Glycaemic Index (GI)

What is Glyceamic Index (GI)?

In recent times there has been a lot of attention on the role of glycaemic index in our diets. There is some evidence to suggest that a low glycaemic index diet can help with weight loss, protect against cardiovascular disease, Type 2 diabetes and obesity.

Glycaemic Index (GI) is a way of ranking carbohydrate foods based on the rate at which they raise blood glucose levels. Foods that are digested quickly will raise blood glucose levels quickly and therefore are given a high GI value, while foods that have a more gradual effect on blood glucose levels will have a medium or low GI value.

Everyone with diabetes is aiming for this slow gradual rise in blood glucose levels rather than a sudden peak, therefore avoiding high sugar foods will prevent the peaks of high blood glucose levels while choosing low GI foods can help with keeping hunger a bay and help with blood glucose control. Even cooking can affect the GI value, for example raw carrot will have a lower GI value than cooked carrots.

What is GI?

What role does GI play in weight loss?
Firstly remember that all fruits and vegetables will be low in calories, high in fibre and full of vitamins and minerals so choosing any fruit or vegetables will always be a healthy choice. If you want the added benefit of ones that are more filling and therefore more satisfying then go for the low or medium GI ones. Any attempts at weight loss must always include low fat foods, reduced portion sizes and as much physical activity as possible. GI only plays as small part in the over all plan for weight loss.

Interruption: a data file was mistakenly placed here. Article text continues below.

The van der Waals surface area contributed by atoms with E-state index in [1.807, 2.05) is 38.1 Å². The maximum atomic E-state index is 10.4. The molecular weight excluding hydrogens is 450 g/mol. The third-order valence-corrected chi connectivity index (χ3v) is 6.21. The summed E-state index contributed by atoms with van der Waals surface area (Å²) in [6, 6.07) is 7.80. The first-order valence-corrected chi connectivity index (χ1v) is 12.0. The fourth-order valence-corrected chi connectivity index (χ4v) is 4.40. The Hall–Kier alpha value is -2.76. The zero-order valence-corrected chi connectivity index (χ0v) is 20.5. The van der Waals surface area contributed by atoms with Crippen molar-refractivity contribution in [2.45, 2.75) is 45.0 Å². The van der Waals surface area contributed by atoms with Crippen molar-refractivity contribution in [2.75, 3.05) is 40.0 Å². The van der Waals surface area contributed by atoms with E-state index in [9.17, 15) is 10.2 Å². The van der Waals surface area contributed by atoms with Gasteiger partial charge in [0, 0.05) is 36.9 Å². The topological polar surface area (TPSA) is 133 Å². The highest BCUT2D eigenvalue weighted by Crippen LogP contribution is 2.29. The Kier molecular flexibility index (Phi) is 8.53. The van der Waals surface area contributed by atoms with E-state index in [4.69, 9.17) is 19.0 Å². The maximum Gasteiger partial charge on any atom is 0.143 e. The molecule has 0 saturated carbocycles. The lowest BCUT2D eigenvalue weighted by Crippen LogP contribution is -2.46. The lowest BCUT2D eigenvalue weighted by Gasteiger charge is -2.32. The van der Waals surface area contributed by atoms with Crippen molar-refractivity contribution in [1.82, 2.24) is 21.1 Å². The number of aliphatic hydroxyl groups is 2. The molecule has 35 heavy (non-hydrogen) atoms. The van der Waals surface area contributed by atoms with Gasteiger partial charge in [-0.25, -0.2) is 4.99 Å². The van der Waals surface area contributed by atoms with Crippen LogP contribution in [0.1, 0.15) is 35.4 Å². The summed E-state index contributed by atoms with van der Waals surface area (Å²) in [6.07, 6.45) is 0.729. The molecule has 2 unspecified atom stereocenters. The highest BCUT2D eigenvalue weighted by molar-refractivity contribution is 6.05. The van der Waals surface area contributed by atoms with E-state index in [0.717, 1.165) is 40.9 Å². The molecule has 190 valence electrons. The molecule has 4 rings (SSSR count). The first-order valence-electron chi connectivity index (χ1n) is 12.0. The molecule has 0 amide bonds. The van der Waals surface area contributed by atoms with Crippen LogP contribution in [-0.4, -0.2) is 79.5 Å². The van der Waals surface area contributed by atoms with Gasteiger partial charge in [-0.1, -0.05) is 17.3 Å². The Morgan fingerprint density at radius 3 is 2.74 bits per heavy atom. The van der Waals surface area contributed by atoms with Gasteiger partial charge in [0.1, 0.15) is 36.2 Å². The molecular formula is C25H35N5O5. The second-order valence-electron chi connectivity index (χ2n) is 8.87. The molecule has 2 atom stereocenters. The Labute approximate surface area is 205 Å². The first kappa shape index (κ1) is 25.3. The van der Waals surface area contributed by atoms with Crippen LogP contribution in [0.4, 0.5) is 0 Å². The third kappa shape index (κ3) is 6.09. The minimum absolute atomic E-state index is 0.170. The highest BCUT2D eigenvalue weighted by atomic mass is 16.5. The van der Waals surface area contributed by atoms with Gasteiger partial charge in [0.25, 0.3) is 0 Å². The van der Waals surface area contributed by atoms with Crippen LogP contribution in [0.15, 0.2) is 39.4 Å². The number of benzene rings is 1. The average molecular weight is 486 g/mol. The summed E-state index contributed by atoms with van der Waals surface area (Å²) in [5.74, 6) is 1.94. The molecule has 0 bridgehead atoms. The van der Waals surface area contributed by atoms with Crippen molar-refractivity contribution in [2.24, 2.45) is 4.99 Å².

What role does GI play in Diabetes?
Again remember that all fruit and vegetables will be low in calories, high in fibre and full of vitamins and minerals so choosing these instead of high sugar, high fat snacks such as biscuits, crisps etc will always be the better option. People with diabetes do need to remember that all fruit contains natural fruit sugar so while all fruits are suitable for those with diabetes, you just need to pay attention to how much you have at one time. One portion of fruit is enough at one time. See portion sizes for information on a portion of fruit.

All vegetables are suitable for people with diabetes and will have little or no affect on blood glucose readings (with the exception of those listed in the high GI section). This doesn’t mean that people with diabetes shouldn’t include fruit and vegetables with a high GI they simply should be aware that these particular fruits and vegetables will raise the blood glucose levels quicker than other fruit and vegetables. This might explain the unexpected high blood glucose reading you might sometimes get if you had watermelon for dessert, or a very ripe banana.

Also somebody that has for example grilled salmon with pasta with peppers, onion and salad for dinner today might have very much lower blood glucose levels compared to the day they have potatoes with processed peas and grilled salmon. The pasta and salad will have a lower GI and therefore a more gradual affect on blood glucose than the potatoes and processed peas which will have a high GI.